GLOCAL March 2014 - Page 17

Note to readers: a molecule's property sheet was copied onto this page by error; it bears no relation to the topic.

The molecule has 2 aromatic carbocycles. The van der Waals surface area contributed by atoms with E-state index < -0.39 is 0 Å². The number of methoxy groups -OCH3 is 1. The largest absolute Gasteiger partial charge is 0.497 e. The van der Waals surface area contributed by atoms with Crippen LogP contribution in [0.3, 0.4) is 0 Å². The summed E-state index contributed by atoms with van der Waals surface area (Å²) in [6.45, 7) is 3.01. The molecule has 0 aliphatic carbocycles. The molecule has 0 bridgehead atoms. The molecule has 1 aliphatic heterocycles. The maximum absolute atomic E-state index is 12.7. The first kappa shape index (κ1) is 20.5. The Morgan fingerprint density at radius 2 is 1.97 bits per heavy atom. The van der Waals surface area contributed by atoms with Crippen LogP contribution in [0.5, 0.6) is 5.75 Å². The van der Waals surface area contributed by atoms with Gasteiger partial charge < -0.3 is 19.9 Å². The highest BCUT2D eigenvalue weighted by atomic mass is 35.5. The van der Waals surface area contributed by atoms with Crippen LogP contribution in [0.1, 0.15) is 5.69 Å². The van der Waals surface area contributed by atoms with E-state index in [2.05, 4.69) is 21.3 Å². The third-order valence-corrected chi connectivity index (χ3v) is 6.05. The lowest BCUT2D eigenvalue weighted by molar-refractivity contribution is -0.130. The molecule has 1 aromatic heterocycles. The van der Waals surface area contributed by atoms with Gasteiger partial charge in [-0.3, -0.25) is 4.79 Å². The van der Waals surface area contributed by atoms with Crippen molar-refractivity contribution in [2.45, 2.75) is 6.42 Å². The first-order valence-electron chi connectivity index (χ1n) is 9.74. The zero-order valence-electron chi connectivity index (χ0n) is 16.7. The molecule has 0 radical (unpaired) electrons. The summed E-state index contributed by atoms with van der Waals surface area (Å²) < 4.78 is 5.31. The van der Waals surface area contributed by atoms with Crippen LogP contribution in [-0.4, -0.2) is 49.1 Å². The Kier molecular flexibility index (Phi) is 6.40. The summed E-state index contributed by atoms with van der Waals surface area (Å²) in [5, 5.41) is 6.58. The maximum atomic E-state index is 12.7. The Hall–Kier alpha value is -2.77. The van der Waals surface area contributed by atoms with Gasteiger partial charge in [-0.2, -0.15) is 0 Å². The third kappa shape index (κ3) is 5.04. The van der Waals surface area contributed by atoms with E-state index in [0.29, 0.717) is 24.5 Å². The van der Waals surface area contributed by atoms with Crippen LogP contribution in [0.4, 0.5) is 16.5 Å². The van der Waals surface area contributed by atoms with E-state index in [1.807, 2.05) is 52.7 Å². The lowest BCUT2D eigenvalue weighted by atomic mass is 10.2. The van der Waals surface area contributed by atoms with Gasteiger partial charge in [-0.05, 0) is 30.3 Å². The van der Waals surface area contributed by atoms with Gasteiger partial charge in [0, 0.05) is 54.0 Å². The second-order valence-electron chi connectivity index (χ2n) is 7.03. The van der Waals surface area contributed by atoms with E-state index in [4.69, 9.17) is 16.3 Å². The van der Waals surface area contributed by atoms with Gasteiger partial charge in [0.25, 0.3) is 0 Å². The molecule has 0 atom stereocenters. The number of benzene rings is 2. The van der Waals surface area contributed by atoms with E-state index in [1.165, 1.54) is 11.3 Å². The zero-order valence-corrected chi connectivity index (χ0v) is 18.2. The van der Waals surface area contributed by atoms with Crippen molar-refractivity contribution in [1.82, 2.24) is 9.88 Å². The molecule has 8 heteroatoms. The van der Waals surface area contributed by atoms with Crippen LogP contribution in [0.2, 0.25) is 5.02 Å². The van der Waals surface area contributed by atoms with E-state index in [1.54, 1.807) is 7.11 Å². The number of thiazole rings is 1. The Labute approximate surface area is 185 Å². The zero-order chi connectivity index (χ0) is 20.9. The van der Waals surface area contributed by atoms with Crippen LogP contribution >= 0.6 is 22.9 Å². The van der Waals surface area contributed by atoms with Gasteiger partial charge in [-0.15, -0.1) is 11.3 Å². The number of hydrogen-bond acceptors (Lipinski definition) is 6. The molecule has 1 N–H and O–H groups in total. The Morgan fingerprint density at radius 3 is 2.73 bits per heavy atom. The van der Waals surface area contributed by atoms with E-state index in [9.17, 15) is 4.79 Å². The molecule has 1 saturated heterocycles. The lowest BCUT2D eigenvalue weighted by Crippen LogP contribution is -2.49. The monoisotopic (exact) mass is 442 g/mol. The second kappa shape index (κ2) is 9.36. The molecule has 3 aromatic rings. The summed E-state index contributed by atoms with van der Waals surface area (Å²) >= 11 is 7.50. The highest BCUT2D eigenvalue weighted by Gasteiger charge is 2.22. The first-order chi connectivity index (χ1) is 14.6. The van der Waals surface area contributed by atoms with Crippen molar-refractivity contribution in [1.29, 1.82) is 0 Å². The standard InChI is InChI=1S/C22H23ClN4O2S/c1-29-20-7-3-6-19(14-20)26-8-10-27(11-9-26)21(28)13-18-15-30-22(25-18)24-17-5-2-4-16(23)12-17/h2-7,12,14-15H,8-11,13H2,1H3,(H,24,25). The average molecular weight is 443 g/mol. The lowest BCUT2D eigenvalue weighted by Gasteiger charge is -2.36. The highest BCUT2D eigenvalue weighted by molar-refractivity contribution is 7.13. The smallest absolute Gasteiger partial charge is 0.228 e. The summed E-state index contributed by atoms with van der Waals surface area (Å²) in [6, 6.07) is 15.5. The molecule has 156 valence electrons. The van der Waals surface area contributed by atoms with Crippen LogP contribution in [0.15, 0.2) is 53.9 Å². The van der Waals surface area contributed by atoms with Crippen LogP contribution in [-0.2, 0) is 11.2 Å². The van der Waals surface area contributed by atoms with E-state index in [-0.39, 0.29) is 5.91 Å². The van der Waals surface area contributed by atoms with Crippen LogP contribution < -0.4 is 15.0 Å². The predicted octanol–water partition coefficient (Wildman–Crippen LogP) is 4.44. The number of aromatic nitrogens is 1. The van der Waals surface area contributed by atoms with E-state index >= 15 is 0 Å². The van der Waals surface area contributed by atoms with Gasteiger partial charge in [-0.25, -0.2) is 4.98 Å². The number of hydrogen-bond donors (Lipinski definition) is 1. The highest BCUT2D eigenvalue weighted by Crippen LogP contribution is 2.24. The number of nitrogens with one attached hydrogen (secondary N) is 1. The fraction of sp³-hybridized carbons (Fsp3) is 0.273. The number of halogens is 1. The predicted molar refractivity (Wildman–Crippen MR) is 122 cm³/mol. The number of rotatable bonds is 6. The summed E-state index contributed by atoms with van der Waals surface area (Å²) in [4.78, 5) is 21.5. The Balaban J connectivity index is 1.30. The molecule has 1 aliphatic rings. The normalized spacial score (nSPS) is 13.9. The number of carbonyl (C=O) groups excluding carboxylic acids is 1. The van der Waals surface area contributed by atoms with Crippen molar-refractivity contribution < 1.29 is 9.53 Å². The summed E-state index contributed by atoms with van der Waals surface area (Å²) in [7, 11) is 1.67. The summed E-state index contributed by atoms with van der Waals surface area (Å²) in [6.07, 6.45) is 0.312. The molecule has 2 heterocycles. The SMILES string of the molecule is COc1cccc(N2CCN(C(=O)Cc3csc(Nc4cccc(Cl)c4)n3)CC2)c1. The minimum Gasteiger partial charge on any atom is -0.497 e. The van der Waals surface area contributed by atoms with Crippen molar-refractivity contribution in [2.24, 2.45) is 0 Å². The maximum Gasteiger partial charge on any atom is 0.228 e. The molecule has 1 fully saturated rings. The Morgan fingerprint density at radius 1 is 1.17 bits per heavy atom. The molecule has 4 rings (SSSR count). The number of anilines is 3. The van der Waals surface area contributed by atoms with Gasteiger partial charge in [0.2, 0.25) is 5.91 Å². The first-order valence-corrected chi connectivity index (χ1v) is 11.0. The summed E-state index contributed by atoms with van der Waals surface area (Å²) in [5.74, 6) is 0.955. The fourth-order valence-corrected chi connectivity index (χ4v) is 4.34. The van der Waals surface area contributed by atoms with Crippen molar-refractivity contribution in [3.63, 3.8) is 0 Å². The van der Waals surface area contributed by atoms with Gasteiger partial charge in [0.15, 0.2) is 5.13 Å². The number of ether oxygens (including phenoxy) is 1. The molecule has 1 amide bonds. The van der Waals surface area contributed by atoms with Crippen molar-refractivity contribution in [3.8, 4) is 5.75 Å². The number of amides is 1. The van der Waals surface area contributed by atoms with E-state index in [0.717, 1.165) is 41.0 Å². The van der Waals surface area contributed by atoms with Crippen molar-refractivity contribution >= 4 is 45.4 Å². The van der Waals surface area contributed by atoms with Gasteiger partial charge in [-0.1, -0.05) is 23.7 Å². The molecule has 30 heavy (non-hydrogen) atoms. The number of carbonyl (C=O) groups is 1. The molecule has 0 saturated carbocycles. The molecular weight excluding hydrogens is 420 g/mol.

From Somali Coast to Southeast Asian Waters: Shifting Hotspots of Piracy A serious and bloody business Piracy was and still is a burning issue for maritime communication. The issue of maintaining safety and security of shipping and sea lines of communication (SLOC) are major concerns of ensuring maritime security by states. The advent of globalisation has made it even more indispensible for states to rely on sea-borne trade for international business. It is estimated that 80 percent of all world trade, or about 5.7 billion tons of cargo, is transported by sea. Until recently Indian Ocean has become the theater of maritime power playground. Ensuring the steady flow of energy from the Persian Gulf region to most of the countries of South, Southeast and East Asian nations depend on the security of the sea lanes of Indian Ocean. Nations with strong navies prowl these waters with advanced ships to safeguard their maritime interest, whereas non-state actors have shown tremendous interest to exploit the opportunity of intercepting the commercial ships for ransom. As against the popular portrayal of Pirates of Caribbean movie of pirates being lawless but harmless by heart, piracy is still, as The Economist put it in 1999, “a serious and bloody business.” Page Civilization around the world flourished through the sea. Voyages made by brave adventurous sailors made the world known to its people. It is the communication through seas that enabled the movement of goods, culture, raw materials, and above all knowledge that shaped the future of mankind. But as Thomas Hobbs enunciated „humans are self-interested being‟, seeking self-interest in the oceanic domain had been a part of history over 2000 years ago. Piracy has been a feature of human civilization that dates back to ancient Greece. Piracy usually means the act of robbing the ships, goods, and often capturing the ship itself for the purpose of satisfying even broader purposes. As actor pirates are those who are involved in the acts of piracy of others ship and robbing those ships for their interest. 15 Ishtiaque Alam*